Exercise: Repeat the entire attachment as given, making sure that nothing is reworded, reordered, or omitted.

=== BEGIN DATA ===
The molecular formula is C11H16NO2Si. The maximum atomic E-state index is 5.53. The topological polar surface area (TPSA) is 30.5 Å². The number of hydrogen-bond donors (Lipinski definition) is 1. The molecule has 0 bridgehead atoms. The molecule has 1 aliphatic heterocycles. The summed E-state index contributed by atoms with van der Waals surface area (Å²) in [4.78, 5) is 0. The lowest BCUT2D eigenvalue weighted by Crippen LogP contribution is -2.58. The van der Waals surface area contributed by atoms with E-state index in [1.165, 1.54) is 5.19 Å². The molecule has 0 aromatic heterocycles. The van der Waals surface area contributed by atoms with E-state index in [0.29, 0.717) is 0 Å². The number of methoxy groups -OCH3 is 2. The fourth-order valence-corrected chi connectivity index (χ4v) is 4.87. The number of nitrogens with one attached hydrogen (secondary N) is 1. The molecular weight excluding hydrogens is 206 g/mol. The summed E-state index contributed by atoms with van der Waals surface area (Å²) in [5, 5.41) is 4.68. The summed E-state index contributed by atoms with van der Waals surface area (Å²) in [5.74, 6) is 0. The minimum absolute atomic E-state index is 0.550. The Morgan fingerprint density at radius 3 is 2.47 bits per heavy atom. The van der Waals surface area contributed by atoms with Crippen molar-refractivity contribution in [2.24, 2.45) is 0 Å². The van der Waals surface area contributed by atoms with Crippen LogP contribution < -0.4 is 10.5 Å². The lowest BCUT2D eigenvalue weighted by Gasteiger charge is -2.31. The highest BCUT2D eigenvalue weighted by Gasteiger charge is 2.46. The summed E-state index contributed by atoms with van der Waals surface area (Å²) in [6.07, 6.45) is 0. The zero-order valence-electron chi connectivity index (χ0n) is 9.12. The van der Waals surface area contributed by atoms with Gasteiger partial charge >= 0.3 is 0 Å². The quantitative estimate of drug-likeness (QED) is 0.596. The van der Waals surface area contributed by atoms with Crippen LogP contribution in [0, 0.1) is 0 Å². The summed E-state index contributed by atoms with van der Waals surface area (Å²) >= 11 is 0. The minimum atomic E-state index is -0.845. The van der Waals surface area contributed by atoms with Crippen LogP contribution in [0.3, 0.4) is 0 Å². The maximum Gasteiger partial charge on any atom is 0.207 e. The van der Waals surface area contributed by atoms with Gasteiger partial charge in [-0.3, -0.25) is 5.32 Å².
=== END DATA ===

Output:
The molecular formula is C11H16NO2Si. The maximum atomic E-state index is 5.53. The topological polar surface area (TPSA) is 30.5 Å². The number of hydrogen-bond donors (Lipinski definition) is 1. The molecule has 0 bridgehead atoms. The molecule has 1 aliphatic heterocycles. The summed E-state index contributed by atoms with van der Waals surface area (Å²) in [4.78, 5) is 0. The lowest BCUT2D eigenvalue weighted by Crippen LogP contribution is -2.58. The van der Waals surface area contributed by atoms with E-state index in [1.165, 1.54) is 5.19 Å². The molecule has 0 aromatic heterocycles. The van der Waals surface area contributed by atoms with E-state index in [0.29, 0.717) is 0 Å². The number of methoxy groups -OCH3 is 2. The fourth-order valence-corrected chi connectivity index (χ4v) is 4.87. The number of nitrogens with one attached hydrogen (secondary N) is 1. The molecular weight excluding hydrogens is 206 g/mol. The summed E-state index contributed by atoms with van der Waals surface area (Å²) in [5, 5.41) is 4.68. The summed E-state index contributed by atoms with van der Waals surface area (Å²) in [5.74, 6) is 0. The minimum absolute atomic E-state index is 0.550. The Morgan fingerprint density at radius 3 is 2.47 bits per heavy atom. The van der Waals surface area contributed by atoms with Crippen molar-refractivity contribution in [2.24, 2.45) is 0 Å². The van der Waals surface area contributed by atoms with Crippen LogP contribution < -0.4 is 10.5 Å². The lowest BCUT2D eigenvalue weighted by Gasteiger charge is -2.31. The highest BCUT2D eigenvalue weighted by Gasteiger charge is 2.46. The summed E-state index contributed by atoms with van der Waals surface area (Å²) in [6.07, 6.45) is 0. The zero-order valence-electron chi connectivity index (χ0n) is 9.12. The van der Waals surface area contributed by atoms with Gasteiger partial charge >= 0.3 is 0 Å². The quantitative estimate of drug-likeness (QED) is 0.596. The van der Waals surface area contributed by atoms with Crippen LogP contribution in [0, 0.1) is 0 Å². The summed E-state index contributed by atoms with van der Waals surface area (Å²) >= 11 is 0. The minimum atomic E-state index is -0.845. The van der Waals surface area contributed by atoms with Crippen LogP contribution in [0.3, 0.4) is 0 Å². The maximum Gasteiger partial charge on any atom is 0.207 e. The van der Waals surface area contributed by atoms with Gasteiger partial charge in [-0.3, -0.25) is 5.32 Å².